You don't have to be in a hurry to reach 40-something (I'm the age of THE answer, btw), but be sure that as long as you'll listen to music, you'll be creating some of those time capsules. Hell, the latest I can recognize features Disillusion's The Liberation, which, well, still isn't a year old.

But yeah, team "Iron Maiden at high school" here, with loads of Nirvana and Sepultura too. Never knew MTV even existed back then, but we had a radio show on one of the mainstream stations here in France that had a mostly metal show for (on sundays from midnight to 1AM, so I often had to pretend I went to sleep... you know the drill ). I discovered Therapy? ("Nowhere", of course) and Faith No More ("Digging The Grave") thanks to them, but I'm not sure I heard any Judas Priest. But I still remember discovering the cover while inschool anyway
Ah... High School, good times indeed. Even if I don't share your link with Painkiller (I guess the first time I listened to it in full was in Uni), thanks for the trip down memory lane
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"You must stay drunk on writing so reality cannot destroy you"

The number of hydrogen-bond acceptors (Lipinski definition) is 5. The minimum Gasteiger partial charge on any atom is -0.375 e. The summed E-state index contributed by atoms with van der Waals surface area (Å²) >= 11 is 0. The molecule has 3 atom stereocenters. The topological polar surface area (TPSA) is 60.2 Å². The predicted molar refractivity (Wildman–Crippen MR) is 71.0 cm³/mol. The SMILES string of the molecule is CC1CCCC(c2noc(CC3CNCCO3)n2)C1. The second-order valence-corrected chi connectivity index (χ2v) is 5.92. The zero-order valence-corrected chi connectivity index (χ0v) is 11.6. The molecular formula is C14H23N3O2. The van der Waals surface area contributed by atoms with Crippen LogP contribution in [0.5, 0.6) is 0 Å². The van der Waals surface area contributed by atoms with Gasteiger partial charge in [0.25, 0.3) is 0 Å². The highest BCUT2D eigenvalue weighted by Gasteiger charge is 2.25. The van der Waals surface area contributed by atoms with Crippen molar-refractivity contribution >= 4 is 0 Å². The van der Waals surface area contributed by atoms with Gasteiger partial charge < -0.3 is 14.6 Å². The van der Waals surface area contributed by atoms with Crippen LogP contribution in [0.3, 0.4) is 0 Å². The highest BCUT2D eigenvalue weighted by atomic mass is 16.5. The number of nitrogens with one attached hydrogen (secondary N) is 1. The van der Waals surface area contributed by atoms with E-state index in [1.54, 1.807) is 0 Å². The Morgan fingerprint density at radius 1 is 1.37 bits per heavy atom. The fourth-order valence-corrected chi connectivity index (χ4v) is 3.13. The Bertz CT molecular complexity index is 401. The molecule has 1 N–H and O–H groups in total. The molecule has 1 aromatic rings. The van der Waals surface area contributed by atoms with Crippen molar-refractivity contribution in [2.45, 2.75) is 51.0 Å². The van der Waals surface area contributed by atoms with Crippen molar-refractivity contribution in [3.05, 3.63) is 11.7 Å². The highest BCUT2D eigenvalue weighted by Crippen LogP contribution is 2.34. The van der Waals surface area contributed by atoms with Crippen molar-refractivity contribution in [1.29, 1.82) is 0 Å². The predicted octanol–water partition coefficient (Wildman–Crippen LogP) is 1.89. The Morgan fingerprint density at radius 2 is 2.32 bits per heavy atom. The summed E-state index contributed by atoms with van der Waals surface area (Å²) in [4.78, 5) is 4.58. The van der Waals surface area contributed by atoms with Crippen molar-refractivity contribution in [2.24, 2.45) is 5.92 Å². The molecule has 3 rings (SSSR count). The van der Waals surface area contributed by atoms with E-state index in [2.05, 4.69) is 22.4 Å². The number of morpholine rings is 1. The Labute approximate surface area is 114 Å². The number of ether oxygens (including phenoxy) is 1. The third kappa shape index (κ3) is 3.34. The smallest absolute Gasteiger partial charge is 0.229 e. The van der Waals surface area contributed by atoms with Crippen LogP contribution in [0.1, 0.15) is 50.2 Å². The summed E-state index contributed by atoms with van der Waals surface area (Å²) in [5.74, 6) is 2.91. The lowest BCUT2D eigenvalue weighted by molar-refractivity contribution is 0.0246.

"I've lost too many years now
I'm stealing back my soul
I am awake"
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03.09.2020 - 08:36
RaduP
CertifiedHipster
You mean you could just buy music back in the day without having to smuggle the good ones through Yugoslavia? You had it easy.

I probably would have even closer of a connection to this album instead of Screaming For Vengeance if it wasn't for two songs from the latter being in the V-Rock radio station in GTA Vice City and its prequel, which I've played to death in my early teens and were pretty much my introduction to metal.